The Preserve, RI’s Luxury Sporting Club, Opens the Hilltop Lodge Hotel and Spa
RICHMOND — The Preserve Sporting Club & Residences held a ribbon-cutting ceremony Thursday to call attention to the newest feature on its campus, the Hilltop Lodge, which opened this summer. The lodge is a mix of condominiums, hotel and spa, and joins the golf course, shooting ranges and sporting-goods store on the property off Route 138. The four-story building is built into the top of the hillside, with one floor below ground level on one side but leading to a patio with a pool on the other. The upper three floors hold one-, two-, three- and four-bedroom suites — 18 in all — that resemble hotel rooms on steroids. One of the largest measures 2,600 square feet, larger than many three-bedroom suburban houses.
Each suite features the requisite number of bedrooms — which range from having a single king-sized bed to two twin beds – each with its own bathroom. Each suite has spacious living, dining and kitchen areas, plus a private deck overlooking the wooded hills of The Preserve. And they come fully equipped with upscale stoves, refrigerators, stone countertops and double-sized deep sinks.
Each suite is for sale, and the owners can place weeks they will not be there into the rental pool, which also includes units that haven’t been bought. The introductory room rates to stay at the lodge range from $500 to $4,250 a night.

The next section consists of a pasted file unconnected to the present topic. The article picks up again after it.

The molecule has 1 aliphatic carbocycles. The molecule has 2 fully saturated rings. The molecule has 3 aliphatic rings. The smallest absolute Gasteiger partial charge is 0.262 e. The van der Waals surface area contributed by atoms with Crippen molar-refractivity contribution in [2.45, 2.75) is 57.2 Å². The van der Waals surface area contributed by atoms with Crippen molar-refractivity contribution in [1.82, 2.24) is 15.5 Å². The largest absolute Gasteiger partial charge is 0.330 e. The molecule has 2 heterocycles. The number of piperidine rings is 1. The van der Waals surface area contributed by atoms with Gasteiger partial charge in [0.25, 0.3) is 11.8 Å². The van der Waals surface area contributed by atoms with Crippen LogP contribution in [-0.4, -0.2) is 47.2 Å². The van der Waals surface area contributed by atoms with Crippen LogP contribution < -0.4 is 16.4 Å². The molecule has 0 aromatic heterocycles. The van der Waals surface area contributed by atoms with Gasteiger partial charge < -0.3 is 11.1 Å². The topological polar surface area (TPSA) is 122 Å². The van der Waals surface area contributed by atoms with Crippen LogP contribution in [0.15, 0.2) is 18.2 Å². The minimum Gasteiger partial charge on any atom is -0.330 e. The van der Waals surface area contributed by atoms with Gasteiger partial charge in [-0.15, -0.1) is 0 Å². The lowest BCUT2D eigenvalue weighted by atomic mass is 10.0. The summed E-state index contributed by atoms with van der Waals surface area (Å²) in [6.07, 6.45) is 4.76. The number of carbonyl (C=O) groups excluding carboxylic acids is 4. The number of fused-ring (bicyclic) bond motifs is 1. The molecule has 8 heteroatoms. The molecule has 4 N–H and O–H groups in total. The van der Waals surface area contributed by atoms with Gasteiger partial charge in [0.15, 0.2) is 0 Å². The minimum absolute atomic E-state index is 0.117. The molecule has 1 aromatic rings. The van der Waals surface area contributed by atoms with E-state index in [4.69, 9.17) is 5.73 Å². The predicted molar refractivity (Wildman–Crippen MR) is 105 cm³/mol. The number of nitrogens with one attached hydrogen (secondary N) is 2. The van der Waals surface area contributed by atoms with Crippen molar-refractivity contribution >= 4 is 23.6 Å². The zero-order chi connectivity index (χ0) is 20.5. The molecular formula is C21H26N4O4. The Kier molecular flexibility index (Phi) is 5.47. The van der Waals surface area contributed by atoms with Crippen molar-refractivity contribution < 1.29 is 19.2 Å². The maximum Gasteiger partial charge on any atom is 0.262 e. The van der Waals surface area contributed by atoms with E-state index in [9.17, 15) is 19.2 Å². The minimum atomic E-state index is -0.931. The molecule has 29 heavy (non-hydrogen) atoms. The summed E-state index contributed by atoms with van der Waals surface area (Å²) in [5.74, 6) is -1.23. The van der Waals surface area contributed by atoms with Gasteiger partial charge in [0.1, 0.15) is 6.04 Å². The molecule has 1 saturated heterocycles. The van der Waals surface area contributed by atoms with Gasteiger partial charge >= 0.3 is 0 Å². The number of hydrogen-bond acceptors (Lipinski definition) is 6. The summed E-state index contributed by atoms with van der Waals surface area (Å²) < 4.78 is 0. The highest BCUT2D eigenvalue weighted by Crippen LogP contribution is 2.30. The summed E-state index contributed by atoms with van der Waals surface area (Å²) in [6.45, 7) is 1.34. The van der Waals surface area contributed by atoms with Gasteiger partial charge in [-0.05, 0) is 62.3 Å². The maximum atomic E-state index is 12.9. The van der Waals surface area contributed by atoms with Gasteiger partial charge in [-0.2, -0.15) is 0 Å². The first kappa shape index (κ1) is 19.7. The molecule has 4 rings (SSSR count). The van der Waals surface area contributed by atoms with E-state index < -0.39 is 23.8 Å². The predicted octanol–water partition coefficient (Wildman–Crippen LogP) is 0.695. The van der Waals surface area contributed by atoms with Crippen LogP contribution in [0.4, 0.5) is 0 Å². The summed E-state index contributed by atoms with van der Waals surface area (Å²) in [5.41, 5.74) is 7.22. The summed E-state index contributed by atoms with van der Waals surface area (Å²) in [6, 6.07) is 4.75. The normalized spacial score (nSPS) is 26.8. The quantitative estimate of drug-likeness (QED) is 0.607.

The ground floor includes a spa, a light-fare restaurant as well as patio and pool. The spa is branded OH! Spa, same as the Watch Hill spa at the Ocean House in Westerly, which is part of the same corporate group as The Preserve.
Unlike the sporting-goods store at The Preserve Sporting Club & Residences e, which is open to the public, the spa is only open to guests at the lodge or members of The Preserve.
Artwork throughout the building was sourced from local galleries and is for sale, according to a spokeswoman.
Gov. Dan McKee attended the ribbon-cutting and praised Preserve owner Paul Mihailides for his continued investment in Rhode Island, especially at a time when the COVID pandemic has caused delays and driven up the costs of many of the materials used in the building.
“It’s great to be here at The Preserve,” McKee said before Mihailides wielded an oversized pair of scissors.
“I hope it cuts,” Mihailides said just before he severed the blue ribbon in the lodge’s lobby with a crisp snip.